Is it Alcohol Use, Abuse, Binge Drinking, or Addiction?
Allen Carr issued the following statement in his 2005 book “The Easy Way to Stop Drinking”:
“Normal drinkers are in an earlier stage of the same disease.”
But is this true? Well, we know that not every casual drinker turns into an alcoholic. But we can’t deny that everyone who drinks alcohol is doing it for a reason. And it’s almost never a good one.
According to the National Institute of Alcohol Abuse and Alcoholism (NIAAA), 1 in 12 adult Americans is considered an alcohol abuser or alcoholic. But what is the difference? And where does the scale for alcohol use begin and end?
What is a “normal” drinker?
According to the NIAAA, the guidelines for drinking should be limited to 1 drink per day for women, and 2 for men. Something around this figure would be considered normal drinking behavior by many.
Low-risk drinking is considered to be no more than 3-4 drinks on any single day and no more than 7 drinks per week for women and 14 for men.
NIAAA research has shown that only about 2% who drink within these limits have an alcohol use disorder. Those who do may have other issues such as drinking too quickly or exacerbating health problems.
What is binge drinking?
The NIAAA defines binge drinking as “a pattern of drinking that brings blood alcohol concentration (BAC) levels to 0.08 g/dL. This typically occurs after 4 drinks for women and 5 drinks for men—in about 2 hours.”
In addition, the Substance Abuse and Mental Health Services Administration (SAMHSA) defines binge drinking as drinking 5 or more alcoholic drinks on the same occasion on at least 1 day in the past month.
What is “heavy drinking”
SAMHSA defines heavy drinking as drinking 5 or more drinks on the same occasion on each of 5 or more days in the past month.
So, if someone is bingeing and/or drinking heavily, do they have an alcohol use/abuse disorder, or are they an alcoholic? Some point to additional factors.
The Diagnostic and Statistical Manual of Mental Disorders (DSM)
In the previous edition (IV) of the DSM, there were two distinct categories of alcoholism, if you will. Alcohol Abuse and Alcohol Dependence. The former implies just what it says – overuse and abuse. The latter implies addiction, or what you might call true alcoholism.
However, in the current edition (IV) of the DSM they have been integrated into one category: Alcohol Use Disorder (AUD). Within this category are mild, moderate, and severe classifications. This idea appears more or less in line with Allen Carr’s thinking when he said that all drinkers are suffering from the same disorder, its just a matter of what extent.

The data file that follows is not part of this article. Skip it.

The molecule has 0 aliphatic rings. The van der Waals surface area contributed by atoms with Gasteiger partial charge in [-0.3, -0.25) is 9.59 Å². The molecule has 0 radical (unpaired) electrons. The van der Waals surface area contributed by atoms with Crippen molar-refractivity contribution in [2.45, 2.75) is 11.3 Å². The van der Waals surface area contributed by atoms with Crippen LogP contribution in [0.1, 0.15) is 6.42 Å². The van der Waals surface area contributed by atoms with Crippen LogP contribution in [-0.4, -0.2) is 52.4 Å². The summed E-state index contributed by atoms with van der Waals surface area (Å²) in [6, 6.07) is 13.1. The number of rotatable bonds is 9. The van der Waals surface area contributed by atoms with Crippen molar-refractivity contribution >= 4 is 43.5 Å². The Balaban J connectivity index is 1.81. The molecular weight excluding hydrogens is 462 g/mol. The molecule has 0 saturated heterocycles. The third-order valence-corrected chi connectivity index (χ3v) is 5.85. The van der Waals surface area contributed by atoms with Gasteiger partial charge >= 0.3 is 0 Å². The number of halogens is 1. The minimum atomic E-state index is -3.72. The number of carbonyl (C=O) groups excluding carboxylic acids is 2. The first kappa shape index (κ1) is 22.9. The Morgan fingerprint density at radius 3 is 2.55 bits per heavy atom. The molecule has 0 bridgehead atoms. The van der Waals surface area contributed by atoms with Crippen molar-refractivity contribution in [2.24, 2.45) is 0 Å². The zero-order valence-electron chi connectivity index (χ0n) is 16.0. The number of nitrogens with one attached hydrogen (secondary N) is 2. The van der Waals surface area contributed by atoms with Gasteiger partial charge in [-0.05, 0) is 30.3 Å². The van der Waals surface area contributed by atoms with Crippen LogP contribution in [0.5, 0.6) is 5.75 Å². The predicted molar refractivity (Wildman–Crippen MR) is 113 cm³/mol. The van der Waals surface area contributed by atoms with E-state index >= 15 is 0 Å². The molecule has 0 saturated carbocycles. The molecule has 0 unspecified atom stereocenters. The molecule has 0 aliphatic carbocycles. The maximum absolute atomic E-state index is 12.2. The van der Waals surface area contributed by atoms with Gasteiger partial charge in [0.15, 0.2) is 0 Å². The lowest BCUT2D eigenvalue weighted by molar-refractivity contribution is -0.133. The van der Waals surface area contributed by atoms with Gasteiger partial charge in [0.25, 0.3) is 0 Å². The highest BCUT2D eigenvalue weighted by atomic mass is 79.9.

Is it abuse or addiction? Or something in between?
For example, some believe that the DSM sub-classification of mild AUD as being abuse, and moderate-heavy as being more exemplified by dependence, or addiction.
Alcohol addiction can be defined as being a chronic disease which includes a psychological and physical dependence on alcohol.
Other commonly accepted characteristics include tolerance, the presence of significant withdrawal symptoms upon cessation of use, cravings, and a general loss of control over drinking habits.
Some believe that one of the signs of addiction is the inability to moderate use despite the negative consequences. Moreover, the reward pathways in the brain which are affected by alcohol undergo irreversible changes. These changes are severe enough to encourage the user to place drinking alcohol above other activities, friends and family, and general life responsibilities.
The Alcohol Continuum
For example, some who are severely dependent upon alcohol may face life-threatening withdrawals if they suddenly stop. However, many daily drinkers can quit and not face those effects.
Also, some alcoholics are high-functioning. They go to work or school, and behave relatively normally much of the time. Others drink constantly throughout the day. and literally cannot function without it.
Furthermore, binge drinking can come and go. I’ve seen people go years and then tie one on. There’s no predicting it.
And for those who say a drink is a drink is a drink, I would beg to differ. Many alcohol abusers have their drink of choice, and abstaining from that drink can make a big difference in their use. For example, I’ve witnessed regular hard liquor drinkers go back to beer without suffering the same abuse problems. However, if they go back to drinking liquor, all bets are off.
The Myth of Normal Drinking
I’m in same camp as Mr. Carr. I don’t think any drinking is really “normal”. And I can say that because I’m an alcoholic of sorts. I also understand a lot about how alcohol affects the brain and human behavior.
I do think that the human desire to seek out psychoactive substances is understandable. However, I’ve never heard of anyone utter a good reason for drinking. It’s always to feel more social, to cope with life problems, or to enhance feelings of euphoria and inhibition.
Moreover, it’s not like why people want to use ayahuasca. It doesn’t open up any magic doors to the nature of our existence.
And another problem is, alcohol doesn’t really do any of those things. The dopamine released in our brains upon consumption makes us think that, but its not really true. If it were, humans could not be social, feel good, or cope well with life without it.
And the truth is, we can – and we do it much better sober.
~ G. Nathalee Serrels, M.A., Psychology